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  • Maeveen Behan Desert Sanctuary to be dedicated Nov. 16

    Nov 05, 2013 | Read More News
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    Maeveen Behan crafted an unprecedented land use plan for Pima County that balanced growth and conservation before she died in 2009 at age 48.

    Maeveen BehanOn Saturday, Nov. 16, the Pima County Board of Supervisors and Pima County Natural Resources, Parks and Recreation will dedicate the Maeveen Behan Desert Sanctuary at Arthur Pack Regional Park, 9101 N. Thornydale Road.

    The event, which begins at 11 a.m., is open to the public and will be followed by a reception at Tucson Audubon Society’s Mason Center, south of the park at 3835 W. Hardy Road.

    The Maeveen Behan Desert Sanctuary is near the pond in the park and has been landscaped with trees and shrubs from the County’s Native Plant Nursery. It has a seating area, a metal arch memorial and birding and mountain views. The 2-mile Maeveen Behan Trail connects with the Arthur Pack Regional Park Trail System, 10 other trails totaling 3.5 miles.

    In a resolution adopted by the Board of Supervisors just minutes before Behan’s death, the Board credited her with spearheading the effort that led to the County’s Sonoran Desert Conservation Plan.

    When the federal government’s designation of the cactus ferruginous pygmy-owl as an endangered species threatened development plans in Pima County, Behan:
    • recommended that the County broaden the scope of discussions to other important and vulnerable species as well as infrastructure, taxation, history, archaeology, open space, housing, water, recreation and ranching.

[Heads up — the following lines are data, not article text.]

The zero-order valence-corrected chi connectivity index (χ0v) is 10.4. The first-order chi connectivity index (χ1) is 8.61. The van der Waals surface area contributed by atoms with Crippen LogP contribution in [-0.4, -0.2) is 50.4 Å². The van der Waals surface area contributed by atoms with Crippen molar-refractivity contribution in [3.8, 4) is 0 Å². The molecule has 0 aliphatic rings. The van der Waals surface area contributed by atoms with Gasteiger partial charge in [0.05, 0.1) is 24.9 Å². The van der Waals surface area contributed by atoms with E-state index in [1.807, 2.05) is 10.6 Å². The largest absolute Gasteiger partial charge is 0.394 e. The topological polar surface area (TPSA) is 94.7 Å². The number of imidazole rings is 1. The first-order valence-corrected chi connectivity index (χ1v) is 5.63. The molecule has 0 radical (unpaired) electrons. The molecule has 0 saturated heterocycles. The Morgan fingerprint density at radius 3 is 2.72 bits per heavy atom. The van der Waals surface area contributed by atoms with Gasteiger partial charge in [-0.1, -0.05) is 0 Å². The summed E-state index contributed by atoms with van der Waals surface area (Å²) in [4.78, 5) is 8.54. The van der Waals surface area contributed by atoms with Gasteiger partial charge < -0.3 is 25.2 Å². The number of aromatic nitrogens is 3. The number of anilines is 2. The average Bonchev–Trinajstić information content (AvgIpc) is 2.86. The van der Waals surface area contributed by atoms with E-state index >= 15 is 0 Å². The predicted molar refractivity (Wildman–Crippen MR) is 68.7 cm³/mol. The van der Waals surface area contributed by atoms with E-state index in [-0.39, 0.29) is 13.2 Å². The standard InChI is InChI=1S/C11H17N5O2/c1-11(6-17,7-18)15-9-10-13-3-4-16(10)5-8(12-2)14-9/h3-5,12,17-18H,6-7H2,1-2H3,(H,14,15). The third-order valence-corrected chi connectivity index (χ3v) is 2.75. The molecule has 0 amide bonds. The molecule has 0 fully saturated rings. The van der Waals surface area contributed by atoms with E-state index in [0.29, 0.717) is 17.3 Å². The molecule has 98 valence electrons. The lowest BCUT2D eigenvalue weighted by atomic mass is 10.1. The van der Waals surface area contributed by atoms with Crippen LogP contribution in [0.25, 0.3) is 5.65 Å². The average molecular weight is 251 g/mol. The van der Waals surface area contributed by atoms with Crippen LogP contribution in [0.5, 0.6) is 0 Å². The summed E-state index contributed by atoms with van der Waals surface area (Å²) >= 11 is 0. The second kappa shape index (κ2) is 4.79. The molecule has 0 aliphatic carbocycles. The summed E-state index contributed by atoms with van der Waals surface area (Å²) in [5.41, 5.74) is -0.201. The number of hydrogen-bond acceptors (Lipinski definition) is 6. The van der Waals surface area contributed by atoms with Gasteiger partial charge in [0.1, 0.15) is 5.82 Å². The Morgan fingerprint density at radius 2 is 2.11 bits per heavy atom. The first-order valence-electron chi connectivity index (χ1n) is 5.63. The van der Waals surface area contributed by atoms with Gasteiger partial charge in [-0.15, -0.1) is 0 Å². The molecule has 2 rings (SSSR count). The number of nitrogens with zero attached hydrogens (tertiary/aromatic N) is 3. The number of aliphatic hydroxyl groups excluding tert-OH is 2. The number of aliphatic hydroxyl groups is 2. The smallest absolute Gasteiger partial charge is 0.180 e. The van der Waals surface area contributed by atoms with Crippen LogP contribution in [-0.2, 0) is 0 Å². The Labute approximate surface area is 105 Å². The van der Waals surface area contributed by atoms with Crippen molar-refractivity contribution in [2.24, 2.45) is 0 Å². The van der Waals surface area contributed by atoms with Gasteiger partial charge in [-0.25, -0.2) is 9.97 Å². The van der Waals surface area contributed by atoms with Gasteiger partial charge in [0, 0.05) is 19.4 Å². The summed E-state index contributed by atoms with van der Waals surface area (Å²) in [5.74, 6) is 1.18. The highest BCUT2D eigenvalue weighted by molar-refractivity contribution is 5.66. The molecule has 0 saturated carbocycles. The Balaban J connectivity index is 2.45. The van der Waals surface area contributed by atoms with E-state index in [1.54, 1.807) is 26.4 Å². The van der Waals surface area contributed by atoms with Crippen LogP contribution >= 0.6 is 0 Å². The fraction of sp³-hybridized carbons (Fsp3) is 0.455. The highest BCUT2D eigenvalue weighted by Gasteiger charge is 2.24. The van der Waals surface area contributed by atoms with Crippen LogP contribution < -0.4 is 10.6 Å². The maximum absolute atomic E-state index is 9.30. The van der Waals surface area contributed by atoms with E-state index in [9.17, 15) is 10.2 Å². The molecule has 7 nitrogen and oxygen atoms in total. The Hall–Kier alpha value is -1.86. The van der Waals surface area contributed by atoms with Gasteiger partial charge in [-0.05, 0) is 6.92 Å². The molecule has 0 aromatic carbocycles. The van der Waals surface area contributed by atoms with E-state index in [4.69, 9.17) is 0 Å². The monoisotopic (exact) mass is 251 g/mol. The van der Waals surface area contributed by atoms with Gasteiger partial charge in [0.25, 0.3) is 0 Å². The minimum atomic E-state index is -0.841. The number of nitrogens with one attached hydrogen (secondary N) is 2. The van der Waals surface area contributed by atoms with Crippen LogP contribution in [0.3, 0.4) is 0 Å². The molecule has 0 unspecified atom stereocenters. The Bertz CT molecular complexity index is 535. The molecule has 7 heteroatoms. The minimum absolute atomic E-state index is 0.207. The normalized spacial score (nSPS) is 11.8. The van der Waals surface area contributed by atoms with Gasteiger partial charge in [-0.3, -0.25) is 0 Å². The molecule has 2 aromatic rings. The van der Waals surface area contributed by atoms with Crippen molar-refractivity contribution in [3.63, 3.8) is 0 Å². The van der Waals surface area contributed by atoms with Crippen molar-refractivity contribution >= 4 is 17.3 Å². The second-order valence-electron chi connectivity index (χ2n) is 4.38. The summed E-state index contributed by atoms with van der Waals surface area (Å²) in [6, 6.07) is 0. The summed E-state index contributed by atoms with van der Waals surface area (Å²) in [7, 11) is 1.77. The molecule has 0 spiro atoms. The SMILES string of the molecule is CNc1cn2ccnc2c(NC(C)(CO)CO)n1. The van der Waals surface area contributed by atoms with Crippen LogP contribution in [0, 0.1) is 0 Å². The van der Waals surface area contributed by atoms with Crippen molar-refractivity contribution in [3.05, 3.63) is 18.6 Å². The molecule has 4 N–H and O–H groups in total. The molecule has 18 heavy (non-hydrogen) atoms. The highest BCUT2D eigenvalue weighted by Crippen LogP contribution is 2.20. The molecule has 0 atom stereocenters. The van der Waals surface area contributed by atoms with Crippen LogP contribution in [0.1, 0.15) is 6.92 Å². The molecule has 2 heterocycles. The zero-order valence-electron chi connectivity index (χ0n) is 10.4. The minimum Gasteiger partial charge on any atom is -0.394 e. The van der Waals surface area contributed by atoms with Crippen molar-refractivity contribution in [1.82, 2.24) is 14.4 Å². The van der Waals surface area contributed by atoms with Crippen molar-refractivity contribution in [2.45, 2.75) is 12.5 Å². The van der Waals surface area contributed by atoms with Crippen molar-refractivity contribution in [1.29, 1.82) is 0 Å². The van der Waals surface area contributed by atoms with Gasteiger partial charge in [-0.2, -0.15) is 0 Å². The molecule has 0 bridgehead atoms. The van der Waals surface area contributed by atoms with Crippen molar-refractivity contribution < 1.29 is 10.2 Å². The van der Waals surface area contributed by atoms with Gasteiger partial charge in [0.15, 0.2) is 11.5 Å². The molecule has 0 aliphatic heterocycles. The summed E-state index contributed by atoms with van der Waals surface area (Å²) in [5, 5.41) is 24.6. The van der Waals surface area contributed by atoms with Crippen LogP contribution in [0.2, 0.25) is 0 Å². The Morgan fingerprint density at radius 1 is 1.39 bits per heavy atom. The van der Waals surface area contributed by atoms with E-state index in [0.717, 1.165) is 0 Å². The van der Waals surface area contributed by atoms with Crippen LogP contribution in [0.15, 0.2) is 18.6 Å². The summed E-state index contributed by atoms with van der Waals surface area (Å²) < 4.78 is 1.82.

• suggested that the Board of Supervisors open the process to all affected entities, including ranchers, developers, environmental groups, tribal entities, interested citizens, and elected leaders of incorporated cities and towns.
    • attended more than 600 meetings with citizens and elected officials.
    • translated the biologically preferred reserve design developed by the scientific community and adopted by the Board into what is now known as the “Conservation Lands System."
    • created a new understanding of how the Conservation Lands System would mitigate traditional conflicts between conservation of natural and cultural resources and preservation of economic vitality.

    “The result of all of the foregoing effort conjoined with the work of others catalyzed support for open-space acquisition, funding for repairing wildlife corridors, improved cooperation among jurisdictions, strengthening of federal land commitments, (and) revisions of County policies and procedures,” the resolution said.